Welcome to the police state. Literally.
Sources for “The Education Code” parts 1, 2 & 3.
i. Los Angeles Unified School District’s 2011 Quick Reference Guide for Threat Assessment & Management threat assessment and management (School Mental Health, Student Health & Human Services).
ii. California Education code, http://www.leginfo.ca.gov/.html/edc_table_of_contents.html,
iii. Threat Assessment, Prevention of Targeted Violence in Schools, February 2013, Office of Education, Ventura County
iv. California Threat Prevention and Intervention Strategies1, Diana Browning Wright, DCS 2002
v. Ventura County Sheriff’s Office Threat Assessment Plan, February 2013, Pentis, Fryhoff
vi. Threat Assessment Guidelines, Attachment VII.a., p. 1-15; VII.b.; VII.c., p. 1-14; VII.d., p. 1-15; VII.e.
vii. Crisis Resource List, 2011-2012, School Mental Health – LAUSD, Crisis Counseling & Intervention Services
viii. Sonoma County School Crisis Response & Recovery Resource Guide, November, 2012, Revised.
ix. Sonoma County School Crisis Response & Recovery Go-To Guide, April 17, 2012, Revised; Cynthia C. Moore, LCSW, Melinda K. Susan, MA, NCSP
x. Transient or Substantative Threats? (PPT adapted from PENT website)
xi. Post Test-Threat Scenarios and Answers to Post Test-Threat Scenarios developed by Dewey Cornell, University of Virginia with input from Diana Browning-Wright, CDE-DCS
Behind the Common Core: The California Education Code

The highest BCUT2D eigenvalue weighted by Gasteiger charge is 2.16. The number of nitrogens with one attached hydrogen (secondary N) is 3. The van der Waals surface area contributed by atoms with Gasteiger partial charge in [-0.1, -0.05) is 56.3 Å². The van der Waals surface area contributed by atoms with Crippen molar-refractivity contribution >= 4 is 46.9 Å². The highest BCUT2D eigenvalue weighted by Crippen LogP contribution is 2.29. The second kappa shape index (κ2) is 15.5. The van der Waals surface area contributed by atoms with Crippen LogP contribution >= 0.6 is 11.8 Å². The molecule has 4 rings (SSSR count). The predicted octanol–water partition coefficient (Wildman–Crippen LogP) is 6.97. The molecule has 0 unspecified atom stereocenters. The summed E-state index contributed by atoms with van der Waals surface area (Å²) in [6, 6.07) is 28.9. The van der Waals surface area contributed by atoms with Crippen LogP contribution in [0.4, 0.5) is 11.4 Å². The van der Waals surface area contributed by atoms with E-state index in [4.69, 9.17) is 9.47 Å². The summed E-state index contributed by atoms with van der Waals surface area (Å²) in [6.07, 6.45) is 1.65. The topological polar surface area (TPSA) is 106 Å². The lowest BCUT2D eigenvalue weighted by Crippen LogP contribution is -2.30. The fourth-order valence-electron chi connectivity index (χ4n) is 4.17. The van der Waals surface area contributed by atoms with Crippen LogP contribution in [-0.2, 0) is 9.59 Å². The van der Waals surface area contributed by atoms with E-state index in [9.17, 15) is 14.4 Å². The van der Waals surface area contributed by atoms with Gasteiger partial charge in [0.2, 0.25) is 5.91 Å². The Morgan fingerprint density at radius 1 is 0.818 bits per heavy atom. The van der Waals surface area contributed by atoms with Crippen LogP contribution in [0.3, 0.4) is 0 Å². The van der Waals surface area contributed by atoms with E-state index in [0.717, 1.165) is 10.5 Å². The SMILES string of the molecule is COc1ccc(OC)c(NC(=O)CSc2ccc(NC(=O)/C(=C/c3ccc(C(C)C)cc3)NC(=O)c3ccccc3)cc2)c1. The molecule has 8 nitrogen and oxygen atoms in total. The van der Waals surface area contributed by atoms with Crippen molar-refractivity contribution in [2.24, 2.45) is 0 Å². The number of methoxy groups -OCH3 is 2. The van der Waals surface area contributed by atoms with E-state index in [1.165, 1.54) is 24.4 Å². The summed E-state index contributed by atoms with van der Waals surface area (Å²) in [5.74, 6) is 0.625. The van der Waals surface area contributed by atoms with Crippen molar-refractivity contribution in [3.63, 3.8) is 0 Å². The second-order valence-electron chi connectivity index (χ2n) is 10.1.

Common Core’s predecessor under the Bush administration “No Child Left Behind” also mandated its own safe school planning (see “Development of the California School Climate and Safety Survey (CSCSS) – Short Form” by Michael J. Furlong, Jennifer L. Greif, Michael P. Bates, Angela D. Whipple, and Terese C. Jimenez – University of California, Santa Barbara; and Richard Morrison Ventura (CA) Unified School District, March 25, 2004). CSCSS read: “safe school planning is essential to creating safe schools and is required by the Federal No Child Left Behind legislation and implemented via district local education action plans.”
Implementation was carried out “venue by venue through continuous monitoring and perpetual evaluation and re-evaluation per campus per student.” In fact, CSCSS was a self-administered questionnaire created to measure general school climate and personal safety experiences in an elementary, middle, and high school format that stated: “These most widely used school safety instruments were originally developed… to assist in the creation and monitoring of national trends of school violence using a public health model. In this model, it is important to accurately estimate base rates of risk behaviors across the entire population in order to evaluate trends over time. It is less critical that the instruments accurately assess each individual student’s experiences.”
Now, under the Common Core in California, administrators will continue to survey the students through self-assessment forms. It has been explained that this method fulfills the need for school safety measures with student-specific information in a manner that is cheap and easy to administer. Students must rate “statement based” concepts on a scale of 1-5, 1 being “not at all” and 5 being “very much.” One could question if these suppositions might well be “leading” our children up a creek without a paddle.